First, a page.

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(CNN)   Prince Charles anxiously awaiting news of his mum, tells Camilla to get her best riding gear ready for a big ceremony   (cnn.com) divider line 188
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25671 clicks; posted to Main » on 03 Mar 2013 at 11:17 AM (1 year ago)   |  Favorite    |   share:  Share on Twitter share via Email Share on Facebook   more»



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2013-03-03 11:56:21 AM  
Probably no one in history who has ever been on more currency and coin.
 
2013-03-03 11:57:37 AM  

Mr. Eugenides: Gastroenteritis? Time for the queen mum to lay off the chilli dogs.


www.franksredhot.com

Or dial back on the condiments, at least.
(Queen Mum's been dead for 10 years, so I FTFY.)
 
2013-03-03 11:57:54 AM  
www.keepcalmstudio.com
 
2013-03-03 12:00:31 PM  

Russ1642: Hell, even in Canada we see her face on our currency, her representatives are part of our government, and you still pledge allegiance to the queen to become a citizen.


Just as in the UK, law-making power is exercised by parliament rather than by the Queen. Comparing the power of the monarch to that of the pope is ludicrous, particularly given that a monarch hasn't refused assent for a parliamentary act since 1707.

The biggest impact of Charles as monarch is likely to be an increased focus on the environment, he obviously has the ear of the most politically powerful in the land, not to mention a hugely influential PR position*, and a very focal agenda.

*much like Jimmy Savile**

**only different, please don't send me to the tower
 
2013-03-03 12:02:17 PM  

Russ1642: Considering she probably has several doctors on staff the only reason she'd be sent to a hospital is if they thought it could turn bad quickly.


Or for IV fluids and observation, which I'm sure at her age would be necessary with a bad case of gastroenteritis.  Take no chances.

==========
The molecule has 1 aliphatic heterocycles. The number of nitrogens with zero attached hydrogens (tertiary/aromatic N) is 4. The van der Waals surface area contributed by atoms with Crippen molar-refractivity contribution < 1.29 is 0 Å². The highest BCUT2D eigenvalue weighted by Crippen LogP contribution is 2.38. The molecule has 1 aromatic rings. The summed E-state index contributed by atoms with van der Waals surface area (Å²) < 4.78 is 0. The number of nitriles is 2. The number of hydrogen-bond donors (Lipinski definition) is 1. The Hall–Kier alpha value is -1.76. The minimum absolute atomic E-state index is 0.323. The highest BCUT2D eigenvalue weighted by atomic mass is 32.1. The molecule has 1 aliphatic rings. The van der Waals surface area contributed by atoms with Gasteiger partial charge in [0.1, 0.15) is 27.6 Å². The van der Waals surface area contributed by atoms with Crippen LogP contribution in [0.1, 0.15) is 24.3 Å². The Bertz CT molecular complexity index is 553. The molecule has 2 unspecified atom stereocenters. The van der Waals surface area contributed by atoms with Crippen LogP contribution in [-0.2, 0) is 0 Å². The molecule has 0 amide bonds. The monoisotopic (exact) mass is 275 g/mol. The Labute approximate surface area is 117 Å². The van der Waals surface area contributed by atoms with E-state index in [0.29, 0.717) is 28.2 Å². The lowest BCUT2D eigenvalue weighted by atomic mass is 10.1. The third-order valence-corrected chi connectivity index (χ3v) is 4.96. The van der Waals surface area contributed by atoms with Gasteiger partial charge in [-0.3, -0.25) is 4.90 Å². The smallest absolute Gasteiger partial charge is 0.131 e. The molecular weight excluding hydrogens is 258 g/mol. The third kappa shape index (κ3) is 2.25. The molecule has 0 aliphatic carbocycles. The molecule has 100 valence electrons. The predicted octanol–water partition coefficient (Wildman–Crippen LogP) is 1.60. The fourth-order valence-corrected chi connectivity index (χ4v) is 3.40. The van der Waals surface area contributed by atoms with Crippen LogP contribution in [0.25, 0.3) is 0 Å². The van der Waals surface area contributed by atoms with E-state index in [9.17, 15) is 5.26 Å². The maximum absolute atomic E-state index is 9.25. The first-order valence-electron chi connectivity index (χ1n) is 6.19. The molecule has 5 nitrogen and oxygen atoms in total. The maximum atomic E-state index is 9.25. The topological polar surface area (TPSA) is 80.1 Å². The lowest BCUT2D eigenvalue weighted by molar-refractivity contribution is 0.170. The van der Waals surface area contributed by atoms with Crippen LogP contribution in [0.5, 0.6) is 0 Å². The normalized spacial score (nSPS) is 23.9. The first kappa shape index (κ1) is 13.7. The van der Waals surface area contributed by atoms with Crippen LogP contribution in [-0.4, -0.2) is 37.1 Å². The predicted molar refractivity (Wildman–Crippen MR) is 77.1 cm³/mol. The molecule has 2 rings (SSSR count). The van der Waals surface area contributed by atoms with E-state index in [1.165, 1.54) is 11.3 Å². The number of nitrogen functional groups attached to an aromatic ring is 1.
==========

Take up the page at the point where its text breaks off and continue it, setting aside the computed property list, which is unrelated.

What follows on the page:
2013-03-03 12:02:48 PM  
So, this is why Charles has the long face . . .
 
2013-03-03 12:03:49 PM  

Jon iz teh kewl: Nothing To See Here: Elton John will always be The Queen of England.

i thought that was Freddie Mercury


No, that would be this guy:
 
2013-03-03 12:04:04 PM  
1 parasite down, many to go...
 
2013-03-03 12:04:34 PM  
The British monarchy is a system of government in which a hereditary monarch is the sovereign of the United Kingdom and its overseas territories, and holds the now constitutional position of head of state. According to convention, the Queen's powers are exercised upon the advice of her prime minister. She does however possess certain reserve powers which she may exercise at her own discretion.

In the UK, the Queen (or King, when there is a male monarch) has numerous theoretical personal prerogatives. In practice, however, with the exception of the appointment of a prime minister, which is done with every prime minister, there are few circumstances in modern British government where these could be justifiably exercised; they have rarely been exercised in the last century. These powers could be exercised in an emergency such as a constitutional crisis. The monarch's personal prerogatives are: